Molly is the only woman
she knows who talks about herself
in the third person. She used to like
people but now she’s a misanthrope
who has read Moliere.
O, to be a famous recluse!
Molly surprised a shadow
flitting in the mirror behind her this morning.
Every morning Molly’s beauty deepens.
This shadow, Molly tells herself,
is the future. The corpus of your beliefs
shaped by your gaze to be the state
of the art of melancholia modified by
a sublime narcissism – that’s what
she wants as she celebrates herself.
But the shadow wanders in the woods
and gazes at her face in the stream
where outgrown beliefs gather and flow.
And yet among them is a long dismissed city
under the earth, inhabited by potters making
rows and rows of likenesses of Molly accurate
to the mole on her inner thigh, an army of her
waiting like Emperor Qinshihuang soldiers
to surface after an earthquake to possess all men.
There are no outgrown beliefs, Molly, look again.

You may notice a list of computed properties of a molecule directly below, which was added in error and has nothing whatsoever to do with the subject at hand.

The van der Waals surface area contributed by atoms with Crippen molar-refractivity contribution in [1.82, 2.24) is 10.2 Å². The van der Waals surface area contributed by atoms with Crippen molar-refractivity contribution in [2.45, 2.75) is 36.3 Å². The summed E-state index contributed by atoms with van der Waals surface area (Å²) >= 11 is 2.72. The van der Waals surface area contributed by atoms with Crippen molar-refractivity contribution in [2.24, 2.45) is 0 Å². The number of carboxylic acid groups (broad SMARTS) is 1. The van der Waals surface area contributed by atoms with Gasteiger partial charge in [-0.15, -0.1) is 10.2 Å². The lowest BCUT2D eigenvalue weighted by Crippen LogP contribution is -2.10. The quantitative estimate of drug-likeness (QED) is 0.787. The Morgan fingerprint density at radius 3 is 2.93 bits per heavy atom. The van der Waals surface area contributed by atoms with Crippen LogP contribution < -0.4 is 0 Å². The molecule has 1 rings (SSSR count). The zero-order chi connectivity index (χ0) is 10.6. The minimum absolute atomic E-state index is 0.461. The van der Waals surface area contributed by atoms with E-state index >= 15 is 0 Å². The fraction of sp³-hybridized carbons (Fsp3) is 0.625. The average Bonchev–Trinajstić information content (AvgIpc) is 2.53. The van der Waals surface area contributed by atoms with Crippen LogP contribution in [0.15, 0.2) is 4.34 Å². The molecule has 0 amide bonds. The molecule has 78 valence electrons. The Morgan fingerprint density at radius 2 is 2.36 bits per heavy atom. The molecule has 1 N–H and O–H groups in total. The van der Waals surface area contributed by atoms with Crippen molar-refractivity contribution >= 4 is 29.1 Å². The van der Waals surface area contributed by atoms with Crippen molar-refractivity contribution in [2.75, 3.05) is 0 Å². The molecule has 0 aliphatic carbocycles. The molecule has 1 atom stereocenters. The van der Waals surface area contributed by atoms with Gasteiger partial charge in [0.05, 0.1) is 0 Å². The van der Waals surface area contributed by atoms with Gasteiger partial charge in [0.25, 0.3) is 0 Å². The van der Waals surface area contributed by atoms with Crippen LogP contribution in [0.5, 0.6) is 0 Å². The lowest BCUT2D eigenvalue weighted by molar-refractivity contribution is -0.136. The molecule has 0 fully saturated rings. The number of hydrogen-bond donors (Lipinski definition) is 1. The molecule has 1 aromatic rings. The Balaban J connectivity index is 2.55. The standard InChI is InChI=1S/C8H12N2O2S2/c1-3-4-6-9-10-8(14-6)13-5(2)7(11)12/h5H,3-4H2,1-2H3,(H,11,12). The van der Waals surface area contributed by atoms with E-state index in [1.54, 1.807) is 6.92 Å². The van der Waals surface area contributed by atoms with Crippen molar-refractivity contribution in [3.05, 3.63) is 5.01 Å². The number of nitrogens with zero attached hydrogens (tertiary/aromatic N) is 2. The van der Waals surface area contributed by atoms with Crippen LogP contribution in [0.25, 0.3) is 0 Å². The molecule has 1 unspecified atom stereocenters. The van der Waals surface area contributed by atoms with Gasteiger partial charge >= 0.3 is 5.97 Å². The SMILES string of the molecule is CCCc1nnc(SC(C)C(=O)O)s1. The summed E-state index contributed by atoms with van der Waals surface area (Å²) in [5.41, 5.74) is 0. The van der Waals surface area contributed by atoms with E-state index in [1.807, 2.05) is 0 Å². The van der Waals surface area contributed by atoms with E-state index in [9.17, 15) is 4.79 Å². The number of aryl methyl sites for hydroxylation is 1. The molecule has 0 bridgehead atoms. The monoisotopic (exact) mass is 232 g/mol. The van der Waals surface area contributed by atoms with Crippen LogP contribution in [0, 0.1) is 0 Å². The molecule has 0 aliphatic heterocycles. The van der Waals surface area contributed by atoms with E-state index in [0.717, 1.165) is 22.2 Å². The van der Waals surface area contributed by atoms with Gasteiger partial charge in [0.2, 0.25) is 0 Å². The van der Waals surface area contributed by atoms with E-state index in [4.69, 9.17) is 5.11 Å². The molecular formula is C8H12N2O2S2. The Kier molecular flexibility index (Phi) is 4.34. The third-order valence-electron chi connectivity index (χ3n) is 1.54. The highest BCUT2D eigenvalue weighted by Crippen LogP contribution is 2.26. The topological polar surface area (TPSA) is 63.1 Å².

“Look again at this city of angels, this time
with the sound of a trumpet solo in your ears,”
she tells herself. The advice is easy to pass along,
but she only has eyes for the “you” of the song,
the you who took advantage of “me,” someone
exactly like you, and you get happy,
and Molly has the right to sing the blues.
The Nr.3 train wagon has fallen silent. The plague
is taking her elders. How old are you anyway, dear,
she asks herself. She’s never sure if she’s thirty
or seventy. They say the elders’ harvest has begun.
Are you leaving? Will she remain?
She hears the rain outside and not a word is heard.
This must be the place I will forever report from.
Note: “Paul Violi, whose birthday was July 20, was my workshop teacher when I was starting out. I know this is his birthday because I wrote a poem about the failed attempt to kill Hitler on July 20, 1944, and Paul told me he was born on that very day. So I want to dedicate this poem to him and post it only on July 20.” — MA
Ed. note: The picture above is of Emperor Qin Shihuang.